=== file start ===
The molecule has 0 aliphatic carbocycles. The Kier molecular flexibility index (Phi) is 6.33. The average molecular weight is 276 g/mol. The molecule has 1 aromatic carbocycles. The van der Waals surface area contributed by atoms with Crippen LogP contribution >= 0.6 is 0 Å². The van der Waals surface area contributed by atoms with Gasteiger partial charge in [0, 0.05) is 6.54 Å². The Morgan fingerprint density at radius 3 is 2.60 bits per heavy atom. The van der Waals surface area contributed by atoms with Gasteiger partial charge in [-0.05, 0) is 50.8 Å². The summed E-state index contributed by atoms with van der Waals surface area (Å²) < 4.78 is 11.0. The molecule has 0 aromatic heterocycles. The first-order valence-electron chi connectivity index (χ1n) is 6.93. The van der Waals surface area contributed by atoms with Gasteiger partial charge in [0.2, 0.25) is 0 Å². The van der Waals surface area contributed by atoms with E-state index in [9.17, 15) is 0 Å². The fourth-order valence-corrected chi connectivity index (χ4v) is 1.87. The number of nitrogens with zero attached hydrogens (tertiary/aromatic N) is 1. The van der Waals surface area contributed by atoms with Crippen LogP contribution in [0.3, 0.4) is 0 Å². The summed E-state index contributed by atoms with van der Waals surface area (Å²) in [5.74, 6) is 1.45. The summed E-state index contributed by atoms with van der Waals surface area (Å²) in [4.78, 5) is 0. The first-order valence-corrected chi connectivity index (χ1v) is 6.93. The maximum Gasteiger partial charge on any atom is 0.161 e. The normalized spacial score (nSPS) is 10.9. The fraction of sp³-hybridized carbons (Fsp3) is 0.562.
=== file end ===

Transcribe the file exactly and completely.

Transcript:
The molecule has 0 aliphatic carbocycles. The Kier molecular flexibility index (Phi) is 6.33. The average molecular weight is 276 g/mol. The molecule has 1 aromatic carbocycles. The van der Waals surface area contributed by atoms with Crippen LogP contribution >= 0.6 is 0 Å². The van der Waals surface area contributed by atoms with Gasteiger partial charge in [0, 0.05) is 6.54 Å². The Morgan fingerprint density at radius 3 is 2.60 bits per heavy atom. The van der Waals surface area contributed by atoms with Gasteiger partial charge in [-0.05, 0) is 50.8 Å². The summed E-state index contributed by atoms with van der Waals surface area (Å²) < 4.78 is 11.0. The molecule has 0 aromatic heterocycles. The first-order valence-electron chi connectivity index (χ1n) is 6.93. The van der Waals surface area contributed by atoms with Gasteiger partial charge in [0.2, 0.25) is 0 Å². The van der Waals surface area contributed by atoms with E-state index in [9.17, 15) is 0 Å². The fourth-order valence-corrected chi connectivity index (χ4v) is 1.87. The number of nitrogens with zero attached hydrogens (tertiary/aromatic N) is 1. The van der Waals surface area contributed by atoms with Crippen LogP contribution in [0.3, 0.4) is 0 Å². The summed E-state index contributed by atoms with van der Waals surface area (Å²) in [5.74, 6) is 1.45. The summed E-state index contributed by atoms with van der Waals surface area (Å²) in [4.78, 5) is 0. The first-order valence-corrected chi connectivity index (χ1v) is 6.93. The maximum Gasteiger partial charge on any atom is 0.161 e. The normalized spacial score (nSPS) is 10.9. The fraction of sp³-hybridized carbons (Fsp3) is 0.562.